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Dog First Aid

first aid Dog First Aid and Disaster planning

Dog First Aid

As a dog owner, you’re likely to encounter everything from a dog with a broken toenail to one that’s been seriously injured by a car. If you’re familiar with first–aid measures, you can provide the initial care to a dog that’s frightened, in pain, or even in danger of dying.

first aid2 Dog First Aid and Disaster planning

Injured Dog

The purpose of First aid is to:

  • keep the dog alive until it reaches veterinary care
  • prevent further injury
  • minimize pain and suffering.
first aid3 300x198 Dog First Aid and Disaster planning

Dog at the Vets

Pet First Aid Training by American Red Cross
Whether your pet becomes ill or injured, or needs help in a disaster, the American Red Cross Pet First Aid class teaches you emergency care procedures for cats and dogs, and provides tips for keeping your pet happy and healthy too.
Further information is available at: http://www.redcross.org/
It is very important to have a First Aid Kit and always be prepared to treat your dog in the event of an accident.
Since you never know when an accident will happen, keeping a pet emergency kit at your home is a good idea. A smaller kit could be used in the car. You can put a first aid kit together yourself and buy the items separately,, use a small plastic tub with a tight fitting lid to store the following items:

  • Bandages( for treating wounds)
  • Cotton wool(This can be soaked in water, sterile saline or dilute antiseptic and used to clean open wounds)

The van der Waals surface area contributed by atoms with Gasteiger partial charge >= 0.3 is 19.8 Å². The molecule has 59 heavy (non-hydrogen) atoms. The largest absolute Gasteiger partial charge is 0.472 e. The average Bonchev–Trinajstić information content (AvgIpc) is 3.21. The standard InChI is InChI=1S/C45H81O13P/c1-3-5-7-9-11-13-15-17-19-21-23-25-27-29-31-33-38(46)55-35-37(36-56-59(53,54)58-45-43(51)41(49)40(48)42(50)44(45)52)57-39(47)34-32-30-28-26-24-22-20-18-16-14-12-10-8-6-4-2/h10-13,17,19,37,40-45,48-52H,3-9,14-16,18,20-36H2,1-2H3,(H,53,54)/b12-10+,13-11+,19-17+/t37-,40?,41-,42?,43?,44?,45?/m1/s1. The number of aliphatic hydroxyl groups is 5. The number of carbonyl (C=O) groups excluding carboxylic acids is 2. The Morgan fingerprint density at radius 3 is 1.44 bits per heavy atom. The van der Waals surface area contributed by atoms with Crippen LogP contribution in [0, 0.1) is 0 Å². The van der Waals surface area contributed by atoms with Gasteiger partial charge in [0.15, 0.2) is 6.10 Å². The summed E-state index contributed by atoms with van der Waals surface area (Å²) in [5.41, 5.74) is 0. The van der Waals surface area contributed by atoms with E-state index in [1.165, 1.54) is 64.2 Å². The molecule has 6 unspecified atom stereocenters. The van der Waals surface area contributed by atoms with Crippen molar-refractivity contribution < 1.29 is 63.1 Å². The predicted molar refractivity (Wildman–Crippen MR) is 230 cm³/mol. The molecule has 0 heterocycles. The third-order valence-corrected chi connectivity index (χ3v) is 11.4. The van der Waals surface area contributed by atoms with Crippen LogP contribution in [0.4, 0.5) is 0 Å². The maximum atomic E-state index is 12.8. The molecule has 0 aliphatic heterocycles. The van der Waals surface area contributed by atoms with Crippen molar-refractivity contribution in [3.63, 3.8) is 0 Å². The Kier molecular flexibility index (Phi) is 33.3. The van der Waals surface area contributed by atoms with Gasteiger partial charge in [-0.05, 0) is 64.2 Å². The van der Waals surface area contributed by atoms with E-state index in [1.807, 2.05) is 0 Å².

• Tweezes ( Tweezes can remove things such as splinters and wasp stings.)
  • Sterile dressings( Must be applied to a wound)
  • Sterile saline (This is for cleaning wounds, Washing debris away and preventing contamination.)
  • Water (charring water means you can give your dog a drink if he is thirsty or needs cooling down. You could sponge him with water if is overheated, also be used to clean wounds.)
  • Scissors ( This is can be used for many things such as disentangling your dog if he is caught up in something, cutting hair from around a wound or trimming bandages.)
  • Tape( Tape holds bandages firmly in place)
  • Magnifying glass(A magnifying glass is useful if a dog has a splinter or a thorn in his foot so you can look at it)

Also you can add:

  • Eye dropper or oral syringe & Eye wash solution
  • Styptic powder or sticks, Quick Stop
  • Disposable gloves
  • Antibiotic ophthalmic ointment
  • Buffered or canine aspirin

You can buy kits ready-made from:  http://www.firstaid-supply.com/consumer/cons5.html?wcw=overture

Disaster Planning

Major emergencies and natural disasters happen and often require you to leave your home for an extended period of time. Remember your canine family member(s) when this happens. Ensure their safety by making sure to include a kit for your pets too – they should contain:
Recent photographs of your pet, health and vaccination records

  • Drinking water in gallon-sized plastic containers
  • Dry pet food and dishes
  • Torch
  • Medication(s)
  • Leash
  • Crate
  • Can opener
  • Fleece blanket
  • Bottle of antibacterial detergent and washcloth

To find more go:  http://www.fema.gov/news/newsrelease.fema?id=13061